Samsung’s Galaxy Tab lacks originality

By Kate Evans

Courtesy Cheon Fong Liew/Flickr

The elusive tablet computer. Every student knows that one lucky kid playing Angry Birds on their miniature piece of awesome all class period and every student is jealous. Notes would be easier to type than hastily scribble by hand and dull moments would pass more quickly with infinite games and Internet access – but is the tablet computer desirable because of its advanced, groundbreaking technology or solely based on its reputation alone?

Verizon’s Samsung Galaxy Tab 10.1 was released over the summer after a series of other tablets entered the market as the latest item of yearning. Though tablets do not traditionally place and receive phone calls, they do act as small computers through features such as Internet access, myriads of applications, music players, built-in keyboards and more. Verizon’s touchscreen tablet features a home screen with initial directory icons including Browser, Gmail, Talk, Music, Gallery and Market to purchase applications. Earlier this month, the Massachusetts Daily Collegian received a Galaxy Tab on loan for product testing.

The Galaxy Tab’s set up is shockingly similar to that of Apple’s iPad, both with icons for the Internet, email, music and app stores. However, in contrast to the iPad, the Tab does not have many of the same apps available for Apple products, such as the newly sensational social magazine app “Flipboard.” Flipboard was released by Apple in 2010 and was named by Apple as the iPad App of the Year, according to BusinessInsider.com.

Many of the applications downloaded to the Galaxy Tab came with technical difficulties, too. After downloading Skype – an application that allows users to make video calls around the globe for free – and unsuccessfully attempting to video chat with a family member, the program continued ringing for 10 minutes despite repeatedly pressing “End Call.” The Tab only quieted several moments after being forced to shut down mid-use, which could lead to embarrassment if being used at work or in school.

Applications aside, the Galaxy Tab’s high speed Internet access makes portable web browsing fun and easy. By tapping the Browser icon, users can choose to open an unlimited number of pages. The upper left hand corner of the device has a Google search button, which can be pressed to instantly browse.

The Galaxy Tab offers YouTube and Media Hub apps to watch videos, movies and television directly from the device. Although movies and television shows need to be bought or rented through MediaHub, the Books app comes with three pre-purchased selections – “Great Expectations” by Charles Dickens, “Pride and Prejudice” by Jane Austen and “Alice’s Adventures in Wonderland” by Lewis Carroll.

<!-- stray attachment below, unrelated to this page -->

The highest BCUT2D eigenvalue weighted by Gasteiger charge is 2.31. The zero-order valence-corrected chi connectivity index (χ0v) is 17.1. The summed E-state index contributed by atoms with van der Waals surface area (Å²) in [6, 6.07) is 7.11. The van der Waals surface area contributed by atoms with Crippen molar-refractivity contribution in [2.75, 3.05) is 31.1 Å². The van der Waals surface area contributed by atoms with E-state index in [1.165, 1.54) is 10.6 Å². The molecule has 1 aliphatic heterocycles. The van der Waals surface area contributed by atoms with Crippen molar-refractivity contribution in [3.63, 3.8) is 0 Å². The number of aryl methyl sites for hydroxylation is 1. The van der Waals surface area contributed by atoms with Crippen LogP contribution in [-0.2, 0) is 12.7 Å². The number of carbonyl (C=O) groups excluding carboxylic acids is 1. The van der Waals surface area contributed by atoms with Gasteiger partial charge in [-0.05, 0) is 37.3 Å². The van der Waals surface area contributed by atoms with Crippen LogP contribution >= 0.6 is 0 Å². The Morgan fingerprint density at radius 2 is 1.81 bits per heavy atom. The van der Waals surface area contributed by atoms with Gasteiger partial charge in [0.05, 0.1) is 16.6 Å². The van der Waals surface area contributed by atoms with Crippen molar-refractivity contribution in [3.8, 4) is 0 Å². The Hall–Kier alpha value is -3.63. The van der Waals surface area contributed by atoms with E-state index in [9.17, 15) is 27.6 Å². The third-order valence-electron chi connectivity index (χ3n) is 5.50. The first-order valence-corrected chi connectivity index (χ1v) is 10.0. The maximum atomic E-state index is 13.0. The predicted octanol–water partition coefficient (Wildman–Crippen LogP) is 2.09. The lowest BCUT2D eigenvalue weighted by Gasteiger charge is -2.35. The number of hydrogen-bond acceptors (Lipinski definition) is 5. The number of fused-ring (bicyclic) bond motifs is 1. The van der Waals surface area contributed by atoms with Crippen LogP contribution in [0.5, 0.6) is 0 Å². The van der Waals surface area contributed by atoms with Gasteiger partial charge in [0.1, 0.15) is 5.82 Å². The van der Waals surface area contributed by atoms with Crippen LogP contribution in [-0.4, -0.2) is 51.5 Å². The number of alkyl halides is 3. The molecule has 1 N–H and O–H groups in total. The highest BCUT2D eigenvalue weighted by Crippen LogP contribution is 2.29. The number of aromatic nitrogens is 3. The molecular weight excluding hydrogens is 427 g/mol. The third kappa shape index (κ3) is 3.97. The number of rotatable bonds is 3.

The Galaxy Tab’s built-in, high-quality camera comes with scene modes, white balance, effects, resolution, focus mode, metering and even an option to GPS tag the photographs. The device also comes with a video camera option. The feature’s only downside? The Tab is somewhat of an awkward size to grasp in place when taking a photograph or recording a video.

Another built-in feature is Quickoffice, similar to Microsoft Office Word. This feature allows the user to access the touchscreen keyboard to type various documents, save and transfer them. The keyboard is a bit difficult to adjust to while in class – it slides off when positioned on the user’s lap and results in one-finger typing when positioned on an auditorium class desk. Users of this device would be best off purchasing a tablet stand to position it at an ideal angle for typing.

The Galaxy Tab also includes other common smartphone and computer features such as a calendar, contacts storage, clock and alarm clock, navigation system and maps.

The idea of Verizon’s Samsung Galaxy Tab 10.1 is exciting, but the product itself is just a larger version of the Droid mobile device. Many new applications that are not available outside of Apple products limit users to earlier versions with more technical problems. The touchscreen keyboard also proves difficult in typing more than several words, encouraging the Galaxy Tab not to be used as a computer but more as a play gadget.

In the question of whether to Tab or not to Tab – choose the latter.

Kate Evans can be reached at [email protected]